Let us put that to one side and look at both yesterday and yesteryear. Despite our enjoyment, our Schadenfreude over recent events, they will and must impact on Celtic too and indeed the rest of Scottish football.
That is why it was so heartening to hear Peter Lawwell so clearly say “we don’t need Rangers” in order to flourish and that the Parkhead board have “a stand-alone strategy, a stand-alone financial plan.” If that truly is the case – and there has been plenty of time to prepare for a Rangers-less landscape – then we have little to fear.
Celtic has a solid fan base that would remain in place come hell or high water; a point missed by outsiders is that supporters are not defied by being some imagined opposite of Rangers. The club are in reasonably good financial shape, and seem to be pursuing players through both the academy route and fairly priced markets in Europe.
The truth that is problems at Ibrox present an opportunity to Celtic – one we should not shy away from: get the strategy right on and off the pitch and we will dominate Scottish football for a generation to come.
Let history teach us this lesson. During the years of WWII Celtic took an overly relaxed view to the watered-down versions of the league and cup competitions – winning nothing outside Glasgow competitions, while Rangers swept the board, creating an aura of invincibility around the club. In short, they made the most of our lapse in judgement, as they would do again in the years preceding the arrival of the Golden Bunnet himself, one F. McCann.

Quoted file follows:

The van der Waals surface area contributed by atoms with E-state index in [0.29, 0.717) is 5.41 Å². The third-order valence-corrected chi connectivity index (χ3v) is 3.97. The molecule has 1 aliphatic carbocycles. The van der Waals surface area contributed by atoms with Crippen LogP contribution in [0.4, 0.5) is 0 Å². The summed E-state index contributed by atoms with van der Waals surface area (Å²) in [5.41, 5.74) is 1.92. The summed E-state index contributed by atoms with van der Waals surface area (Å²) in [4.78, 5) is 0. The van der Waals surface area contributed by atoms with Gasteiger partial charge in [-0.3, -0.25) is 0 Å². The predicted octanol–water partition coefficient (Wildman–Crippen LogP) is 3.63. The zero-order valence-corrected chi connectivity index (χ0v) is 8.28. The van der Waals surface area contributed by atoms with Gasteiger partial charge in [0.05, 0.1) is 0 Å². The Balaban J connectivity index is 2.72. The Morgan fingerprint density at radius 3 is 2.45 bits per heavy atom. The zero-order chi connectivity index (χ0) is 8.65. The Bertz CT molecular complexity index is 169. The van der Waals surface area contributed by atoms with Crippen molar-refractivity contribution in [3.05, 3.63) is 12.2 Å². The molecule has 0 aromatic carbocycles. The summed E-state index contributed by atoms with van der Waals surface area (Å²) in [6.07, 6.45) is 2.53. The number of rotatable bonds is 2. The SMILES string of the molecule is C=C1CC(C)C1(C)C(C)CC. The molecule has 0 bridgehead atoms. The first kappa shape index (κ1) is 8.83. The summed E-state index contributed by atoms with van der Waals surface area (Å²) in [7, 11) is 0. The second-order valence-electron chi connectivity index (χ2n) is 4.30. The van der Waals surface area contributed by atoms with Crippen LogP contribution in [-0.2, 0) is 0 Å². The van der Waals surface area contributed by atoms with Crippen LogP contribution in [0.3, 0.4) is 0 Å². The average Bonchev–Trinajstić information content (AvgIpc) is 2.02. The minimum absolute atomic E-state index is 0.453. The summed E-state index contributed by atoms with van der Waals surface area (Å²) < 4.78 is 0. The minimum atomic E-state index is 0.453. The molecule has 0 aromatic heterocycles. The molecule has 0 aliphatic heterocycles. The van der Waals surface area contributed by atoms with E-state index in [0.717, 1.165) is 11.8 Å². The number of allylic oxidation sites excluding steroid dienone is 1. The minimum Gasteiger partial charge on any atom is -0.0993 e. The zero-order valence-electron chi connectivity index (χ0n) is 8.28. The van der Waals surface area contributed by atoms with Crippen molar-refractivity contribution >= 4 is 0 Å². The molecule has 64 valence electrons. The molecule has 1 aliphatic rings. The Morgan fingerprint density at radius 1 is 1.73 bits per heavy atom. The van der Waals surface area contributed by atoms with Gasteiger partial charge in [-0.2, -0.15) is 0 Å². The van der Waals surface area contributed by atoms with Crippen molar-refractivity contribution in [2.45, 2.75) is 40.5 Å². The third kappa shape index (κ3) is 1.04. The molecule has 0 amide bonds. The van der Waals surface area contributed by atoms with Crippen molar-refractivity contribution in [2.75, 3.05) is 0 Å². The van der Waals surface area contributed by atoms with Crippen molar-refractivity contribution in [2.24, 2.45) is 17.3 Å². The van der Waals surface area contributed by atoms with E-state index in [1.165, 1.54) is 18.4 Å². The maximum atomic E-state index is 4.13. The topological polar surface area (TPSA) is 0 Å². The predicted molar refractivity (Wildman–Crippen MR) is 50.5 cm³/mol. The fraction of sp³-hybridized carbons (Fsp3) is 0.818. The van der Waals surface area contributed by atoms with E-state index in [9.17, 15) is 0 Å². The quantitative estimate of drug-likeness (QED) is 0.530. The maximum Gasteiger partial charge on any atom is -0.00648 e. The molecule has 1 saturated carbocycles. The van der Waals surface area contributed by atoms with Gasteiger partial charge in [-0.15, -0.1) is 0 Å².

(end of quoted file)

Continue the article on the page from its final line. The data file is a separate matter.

It should also be noted that, strange as it seems, there is opportunity too here for Rangers. My expectation is they will survive, as some much diminished rump and therefore be left with no option but to rely solely on youth. Such a policy would be difficult in the short-term, but could eventually reap a rich harvest.
Scotland badly needs a crop of young, technically gifted players in the mould of James Forrest, something to reignite football in this country and boost our prestige abroad. If another unintended consequence of Rangers’ battle with HMRC is a reduction in TV money into the SPL in coming seasons, then we too must take note, and not rest on our laurels, but, to use another – saner –, expression from America stay ‘ahead of the curve’.